Lecture explores urban forestry in Europe
The lecture, entitled ‘The Emerging Role of Urban Forestry in the New European Urbanism’ saw Professor Simson examine the concept that urban forestry was born in the UK by the Quaker Industrialists of the Industrial Revolution.
He traced how the concept evolved, initially through the Garden City Movement, and discussed how subsequently urban forestry has been developing research – work that Leeds Beckett has been involved in – and making progress up the political agenda in Europe.
Professor Simson said: “Human beings have had a long, deep, cultural relationship with trees, woodlands and the landscape. This relationship transcends national cultures, and sits happily as an equal alongside our scientific, economic, ecological and spiritual relationships. Indeed, as W. H. Auden reminded us, ‘A culture is no better than its woods’.
“There are those who believe however that, as Europe became a collection of urban communities - the UK officially becoming urban in 1851 - these links with trees became outdated, as other issues became more pressing. They couldn’t be more wrong!”
Professor Simson, who conducts his research in Leeds Beckett’s School of Art, Architecture & Design, has been interested in trees and their relationship with people and place from an early age. After leaving school he worked in the forestry section of Watford Borough Council where he got involved with designing and planting a number of large trees in the High Street – trees that are still there today. Subsequently he studied Landscape Architecture at what was then Leeds Polytechnic and achieved a distinction.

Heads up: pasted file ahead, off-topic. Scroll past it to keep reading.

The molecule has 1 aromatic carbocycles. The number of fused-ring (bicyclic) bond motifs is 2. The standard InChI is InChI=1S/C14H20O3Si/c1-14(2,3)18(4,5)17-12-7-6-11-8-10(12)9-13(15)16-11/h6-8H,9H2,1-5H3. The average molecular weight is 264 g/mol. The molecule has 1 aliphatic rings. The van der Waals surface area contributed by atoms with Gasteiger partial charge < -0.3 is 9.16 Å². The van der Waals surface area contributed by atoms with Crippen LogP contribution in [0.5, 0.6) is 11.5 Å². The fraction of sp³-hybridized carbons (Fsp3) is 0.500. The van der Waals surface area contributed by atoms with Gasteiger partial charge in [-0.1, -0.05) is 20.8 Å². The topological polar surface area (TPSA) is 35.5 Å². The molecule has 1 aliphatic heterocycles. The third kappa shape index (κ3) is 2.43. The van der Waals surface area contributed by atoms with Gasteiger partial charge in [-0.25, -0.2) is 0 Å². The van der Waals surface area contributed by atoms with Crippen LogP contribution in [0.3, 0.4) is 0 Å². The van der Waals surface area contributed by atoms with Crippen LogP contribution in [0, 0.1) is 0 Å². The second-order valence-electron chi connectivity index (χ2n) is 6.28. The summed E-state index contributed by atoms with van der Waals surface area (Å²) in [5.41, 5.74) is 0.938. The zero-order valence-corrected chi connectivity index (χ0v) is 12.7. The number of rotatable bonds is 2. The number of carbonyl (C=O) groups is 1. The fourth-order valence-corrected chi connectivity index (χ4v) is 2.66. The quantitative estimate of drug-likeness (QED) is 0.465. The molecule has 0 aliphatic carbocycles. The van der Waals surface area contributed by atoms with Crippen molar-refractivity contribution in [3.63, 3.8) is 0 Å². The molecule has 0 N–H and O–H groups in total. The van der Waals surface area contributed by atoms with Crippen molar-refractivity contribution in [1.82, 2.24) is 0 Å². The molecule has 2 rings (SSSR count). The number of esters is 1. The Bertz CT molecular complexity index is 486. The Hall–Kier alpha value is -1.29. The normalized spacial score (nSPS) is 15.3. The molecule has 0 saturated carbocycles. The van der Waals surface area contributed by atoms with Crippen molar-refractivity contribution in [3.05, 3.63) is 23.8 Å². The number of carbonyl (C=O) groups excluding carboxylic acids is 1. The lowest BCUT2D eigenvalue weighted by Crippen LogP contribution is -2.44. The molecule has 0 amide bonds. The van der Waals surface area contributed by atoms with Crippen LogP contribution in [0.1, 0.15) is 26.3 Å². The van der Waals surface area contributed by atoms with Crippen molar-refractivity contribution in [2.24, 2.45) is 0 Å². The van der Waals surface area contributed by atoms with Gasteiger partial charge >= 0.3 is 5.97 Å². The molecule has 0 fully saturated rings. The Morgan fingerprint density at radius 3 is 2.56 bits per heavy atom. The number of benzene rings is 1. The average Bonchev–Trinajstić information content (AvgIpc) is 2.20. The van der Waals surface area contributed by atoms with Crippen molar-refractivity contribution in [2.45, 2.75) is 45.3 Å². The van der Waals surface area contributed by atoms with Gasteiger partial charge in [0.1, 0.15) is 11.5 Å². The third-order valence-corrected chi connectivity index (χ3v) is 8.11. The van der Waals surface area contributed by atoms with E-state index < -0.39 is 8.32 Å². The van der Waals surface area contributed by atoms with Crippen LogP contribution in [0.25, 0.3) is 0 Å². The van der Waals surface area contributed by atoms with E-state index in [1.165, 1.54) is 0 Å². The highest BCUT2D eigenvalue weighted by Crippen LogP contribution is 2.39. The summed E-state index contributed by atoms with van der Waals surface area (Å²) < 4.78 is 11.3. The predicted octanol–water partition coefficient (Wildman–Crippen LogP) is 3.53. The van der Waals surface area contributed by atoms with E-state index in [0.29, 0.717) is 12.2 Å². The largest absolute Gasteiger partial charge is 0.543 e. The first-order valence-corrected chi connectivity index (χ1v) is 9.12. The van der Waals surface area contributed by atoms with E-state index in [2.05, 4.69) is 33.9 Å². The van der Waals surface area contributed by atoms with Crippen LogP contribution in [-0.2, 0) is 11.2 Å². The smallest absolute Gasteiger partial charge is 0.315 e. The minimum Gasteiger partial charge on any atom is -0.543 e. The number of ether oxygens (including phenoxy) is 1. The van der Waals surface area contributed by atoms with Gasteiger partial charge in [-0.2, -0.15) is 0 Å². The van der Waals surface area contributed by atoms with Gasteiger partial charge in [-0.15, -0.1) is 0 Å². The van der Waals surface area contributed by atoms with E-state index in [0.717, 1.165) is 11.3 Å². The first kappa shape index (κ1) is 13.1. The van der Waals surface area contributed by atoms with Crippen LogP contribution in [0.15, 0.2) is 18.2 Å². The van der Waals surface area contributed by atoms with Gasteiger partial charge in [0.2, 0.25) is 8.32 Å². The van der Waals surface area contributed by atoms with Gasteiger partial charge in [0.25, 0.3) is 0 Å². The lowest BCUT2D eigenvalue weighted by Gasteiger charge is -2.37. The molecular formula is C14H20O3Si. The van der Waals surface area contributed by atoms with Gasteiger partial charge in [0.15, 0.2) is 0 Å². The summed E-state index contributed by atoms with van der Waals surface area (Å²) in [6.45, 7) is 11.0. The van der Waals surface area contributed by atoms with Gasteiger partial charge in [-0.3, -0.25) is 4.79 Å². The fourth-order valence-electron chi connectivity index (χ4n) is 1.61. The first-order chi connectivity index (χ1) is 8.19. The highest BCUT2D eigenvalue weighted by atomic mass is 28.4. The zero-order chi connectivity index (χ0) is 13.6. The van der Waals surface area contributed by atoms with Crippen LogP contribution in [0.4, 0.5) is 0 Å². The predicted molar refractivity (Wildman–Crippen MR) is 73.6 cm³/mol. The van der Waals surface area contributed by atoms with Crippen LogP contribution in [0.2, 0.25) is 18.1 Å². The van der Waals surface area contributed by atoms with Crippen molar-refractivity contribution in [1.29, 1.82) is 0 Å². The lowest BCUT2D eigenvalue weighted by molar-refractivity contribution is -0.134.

Professor Simson developed an interest in the Quaker Industrialists of the Industrial Revolution, in particular their belief in the quality of place for people, and he subsequently joined the landscape team in Telford New Town, which included the settlements of Coalbrookdale and Ironbridge, where the Industrial Revolution began. He was tasked with designing and running the Afforestation Programme for Telford, which he did for more than 10 years, planting six million plus trees in the process. He also started research which is still on-going into yew trees, their ancient heritage and close connections to people and place.
Following his time at Telford, Professor Simson and colleagues set up a private landscape bureau, before he returned to Leeds to join the academic team at Leeds Polytechnic, here he later became Course Leader for both the undergraduate and postgraduate Landscape Architecture programmes and was appointed a Reader in 2004. His New Town urban forestry work triggered interest from future European colleagues, and his European urban forestry journey - which is still developing - began.
Having been involved in a number of EU research projects on urban forestry, Professor Simson travels extensively, both nationally and internationally, giving presentations and contributing to workshops and seminars on urban forestry and urban greening.